The second round of Championship matches is underway, and I’ve made it to first day at both The Oval and Lord’s so far. Brilliant sunshine last week, unashamed murk this – it turns out that the start of the British summer was a bigger myth than the good guy football star.
The cricket has been a mixture of brilliant and murk too. On the one hand there was the uninhibited strokeplay of Rory Hamilton-Brown and Tom Maynard on the first day at the Oval, and the raw promise of the Essex left-armer Reece Topley today. On the other there is trying to rationalise the value of watching a Northants attack led by 35-year-old South African Andrew Hall and 37-year-old Sri Lankan Chaminda Vaas, similarly Middlesex’s opening batsmen of Australian Chris Rogers (33) and Surrey cast-off Scott Newman (31).
If this is a familiar moan I’m sorry, but it’s true, there are too many teams in the Championship. Let’s move on anyway, for in Topley, England has a real prospect. At 17, with seven wickets in his Championship debut against Kent last week and five more today, the figures look good. I can confirm that they don’t flatter – there is plenty to be excited about for Essex and England fans. Don’s son is tall, extracts bounce, and swings the ball – at least in these early season conditions. Pace-wise he would be low to mid-eighties at the moment and his run-up needs work but crucially he is in a decent position at release, giving him notable consistency for one so young, despite a tired third spell.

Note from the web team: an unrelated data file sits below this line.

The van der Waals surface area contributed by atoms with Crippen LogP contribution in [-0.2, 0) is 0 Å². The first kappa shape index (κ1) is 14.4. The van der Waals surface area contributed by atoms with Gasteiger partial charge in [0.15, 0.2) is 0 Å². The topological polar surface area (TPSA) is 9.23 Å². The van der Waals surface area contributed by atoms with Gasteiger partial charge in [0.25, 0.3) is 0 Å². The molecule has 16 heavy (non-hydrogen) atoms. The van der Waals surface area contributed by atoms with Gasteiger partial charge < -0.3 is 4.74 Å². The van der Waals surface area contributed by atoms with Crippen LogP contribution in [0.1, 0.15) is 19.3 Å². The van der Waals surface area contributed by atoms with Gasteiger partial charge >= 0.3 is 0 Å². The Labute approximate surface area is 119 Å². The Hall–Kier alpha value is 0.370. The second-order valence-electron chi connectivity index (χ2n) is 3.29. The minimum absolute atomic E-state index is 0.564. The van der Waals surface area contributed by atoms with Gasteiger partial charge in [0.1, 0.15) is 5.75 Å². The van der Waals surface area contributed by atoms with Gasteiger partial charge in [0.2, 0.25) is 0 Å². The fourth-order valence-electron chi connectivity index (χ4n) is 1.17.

Maurice Chambers was a fearsome sight up close in the nets when in Australia with the Academy, but the strung-up-by-your-neck view of the Lord’s media box reveals an inherent flaw – a low-arm action, meaning that, like Saj Mahmood, he will lack the bounce to trouble the good players despite his skiddy pace. After a miserable morning spell it was unusual to see Chambers tweeting in the lunch interval that the Lord’s slope had unbalanced him – as though he was replying to the twittercism. Essex fans have been waiting for him to lead their attack for a few years – he’s one of those perennially promising types, but on this evidence it’s hard to see him breaking through unless he can discover a way to extract more bounce.
As for Middlesex’s batting – bleurgh, as nine scores between 15 and 38 suggests.